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In this photo taken Thursday, Dec. 13, 2012 Chief Operating Officer Jon Ruel holds up a bundle of St. George rootings that will be planted in the spring at Trefethen Family Vineyards in Napa, Calif. Napa Valley, one of California's premier wine growing regions, has an uncommon problem these days: Not enough new grape root stock to go around. Commercial nurseries were caught short by a trifecta of developments: aging vines planted after a deadly phylloxera outbreak of the 80s, the demand created by an improving economy and move toward grape plantings that allow some mechanization.(AP Photo/Eric Risberg)

Associated Press
In this photo taken Thursday, Dec. 13, 2012 Chief Operating Officer Jon Ruel holds up a bundle of St. George rootings that will be planted in the spring at Trefethen Family Vineyards in Napa, Calif.  Napa Valley, one of California's premier wine growing regions, has an uncommon problem these days: Not enough new grape root stock to go around. Commercial nurseries were caught short by a trifecta of developments: aging vines planted after a deadly phylloxera outbreak of the 80s, the demand created by an improving economy and move toward grape plantings that allow some mechanization.(AP Photo/Eric Risberg)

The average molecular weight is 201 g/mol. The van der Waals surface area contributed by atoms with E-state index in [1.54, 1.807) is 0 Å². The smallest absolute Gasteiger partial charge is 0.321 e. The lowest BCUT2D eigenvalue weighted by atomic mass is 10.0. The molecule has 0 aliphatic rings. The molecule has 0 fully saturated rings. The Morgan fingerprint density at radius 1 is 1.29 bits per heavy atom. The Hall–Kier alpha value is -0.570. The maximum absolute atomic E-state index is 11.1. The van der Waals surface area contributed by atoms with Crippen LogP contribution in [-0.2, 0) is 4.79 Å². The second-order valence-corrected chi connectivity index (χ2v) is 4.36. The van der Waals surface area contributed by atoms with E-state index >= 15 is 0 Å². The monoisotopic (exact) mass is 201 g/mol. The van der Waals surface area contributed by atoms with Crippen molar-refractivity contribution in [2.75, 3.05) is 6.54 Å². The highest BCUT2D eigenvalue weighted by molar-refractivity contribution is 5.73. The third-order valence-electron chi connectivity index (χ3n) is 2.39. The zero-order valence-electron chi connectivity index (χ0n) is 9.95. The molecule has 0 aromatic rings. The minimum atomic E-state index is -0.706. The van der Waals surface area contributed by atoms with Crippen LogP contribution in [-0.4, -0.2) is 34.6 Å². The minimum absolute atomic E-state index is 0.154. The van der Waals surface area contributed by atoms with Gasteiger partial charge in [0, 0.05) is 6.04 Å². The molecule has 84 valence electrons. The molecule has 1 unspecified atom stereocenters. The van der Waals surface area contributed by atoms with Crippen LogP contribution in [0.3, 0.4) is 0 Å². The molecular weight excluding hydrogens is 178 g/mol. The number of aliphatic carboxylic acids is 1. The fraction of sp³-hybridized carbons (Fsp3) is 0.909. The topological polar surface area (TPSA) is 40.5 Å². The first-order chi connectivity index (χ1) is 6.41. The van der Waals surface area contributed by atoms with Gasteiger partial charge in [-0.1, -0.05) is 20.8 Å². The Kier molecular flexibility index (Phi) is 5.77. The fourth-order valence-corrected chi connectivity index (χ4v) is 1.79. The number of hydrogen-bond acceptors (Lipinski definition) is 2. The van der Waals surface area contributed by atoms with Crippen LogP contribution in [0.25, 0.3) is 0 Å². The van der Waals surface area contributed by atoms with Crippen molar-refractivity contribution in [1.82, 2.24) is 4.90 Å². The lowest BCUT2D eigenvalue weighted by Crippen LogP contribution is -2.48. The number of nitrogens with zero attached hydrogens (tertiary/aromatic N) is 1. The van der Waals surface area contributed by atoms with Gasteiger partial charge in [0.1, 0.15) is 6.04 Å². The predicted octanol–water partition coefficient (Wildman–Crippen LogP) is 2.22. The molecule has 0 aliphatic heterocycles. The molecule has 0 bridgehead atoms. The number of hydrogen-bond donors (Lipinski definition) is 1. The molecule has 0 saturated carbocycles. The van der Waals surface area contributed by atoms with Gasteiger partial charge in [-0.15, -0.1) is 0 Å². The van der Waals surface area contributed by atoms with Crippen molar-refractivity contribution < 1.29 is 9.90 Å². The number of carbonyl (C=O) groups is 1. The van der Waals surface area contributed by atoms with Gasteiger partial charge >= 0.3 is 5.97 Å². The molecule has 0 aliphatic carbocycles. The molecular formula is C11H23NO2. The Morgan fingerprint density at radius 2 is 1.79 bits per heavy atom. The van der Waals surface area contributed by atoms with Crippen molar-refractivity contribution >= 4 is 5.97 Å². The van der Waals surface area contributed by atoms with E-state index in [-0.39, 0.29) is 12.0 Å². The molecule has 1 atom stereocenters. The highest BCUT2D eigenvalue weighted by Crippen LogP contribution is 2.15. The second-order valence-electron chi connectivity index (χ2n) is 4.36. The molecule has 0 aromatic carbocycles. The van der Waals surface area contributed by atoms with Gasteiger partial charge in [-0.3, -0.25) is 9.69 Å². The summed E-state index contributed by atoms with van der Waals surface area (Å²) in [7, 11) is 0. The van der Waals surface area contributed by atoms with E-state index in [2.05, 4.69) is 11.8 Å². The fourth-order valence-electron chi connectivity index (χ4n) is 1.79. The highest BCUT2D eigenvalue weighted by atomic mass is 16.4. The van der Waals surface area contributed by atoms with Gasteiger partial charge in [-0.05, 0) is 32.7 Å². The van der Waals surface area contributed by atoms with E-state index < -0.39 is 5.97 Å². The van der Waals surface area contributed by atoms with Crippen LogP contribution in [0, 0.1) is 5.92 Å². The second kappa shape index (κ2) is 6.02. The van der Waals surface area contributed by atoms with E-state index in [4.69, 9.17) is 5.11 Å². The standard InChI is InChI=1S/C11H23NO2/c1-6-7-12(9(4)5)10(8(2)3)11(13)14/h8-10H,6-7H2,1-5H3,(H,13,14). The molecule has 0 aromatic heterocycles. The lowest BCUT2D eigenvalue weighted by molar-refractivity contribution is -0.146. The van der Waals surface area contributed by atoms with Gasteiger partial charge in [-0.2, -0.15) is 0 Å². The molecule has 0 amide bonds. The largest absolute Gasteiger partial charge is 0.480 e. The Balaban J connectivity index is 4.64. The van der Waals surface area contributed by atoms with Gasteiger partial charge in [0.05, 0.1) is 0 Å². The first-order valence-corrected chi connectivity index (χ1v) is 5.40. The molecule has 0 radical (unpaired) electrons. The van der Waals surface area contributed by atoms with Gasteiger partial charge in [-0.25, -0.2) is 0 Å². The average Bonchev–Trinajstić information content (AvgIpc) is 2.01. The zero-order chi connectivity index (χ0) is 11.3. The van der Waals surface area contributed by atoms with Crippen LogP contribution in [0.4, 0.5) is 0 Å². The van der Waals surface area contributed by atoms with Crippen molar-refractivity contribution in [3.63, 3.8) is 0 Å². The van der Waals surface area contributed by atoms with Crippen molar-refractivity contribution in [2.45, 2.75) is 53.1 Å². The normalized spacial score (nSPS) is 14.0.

In this photo taken Thursday, Dec. 13, 2012 Chief Operating Officer Jon Ruel holds up a bundle of St. George rootings that will be planted in the spring at Trefethen Family Vineyards in Napa, Calif. Napa Valley, one of California's premier wine growing regions, has an uncommon problem these days: Not enough new grape root stock to go around. Commercial nurseries were caught short by a trifecta of developments: aging vines planted after a deadly phylloxera outbreak of the 80s, the demand created by an improving economy and move toward grape plantings that allow some mechanization.(AP Photo/Eric Risberg)
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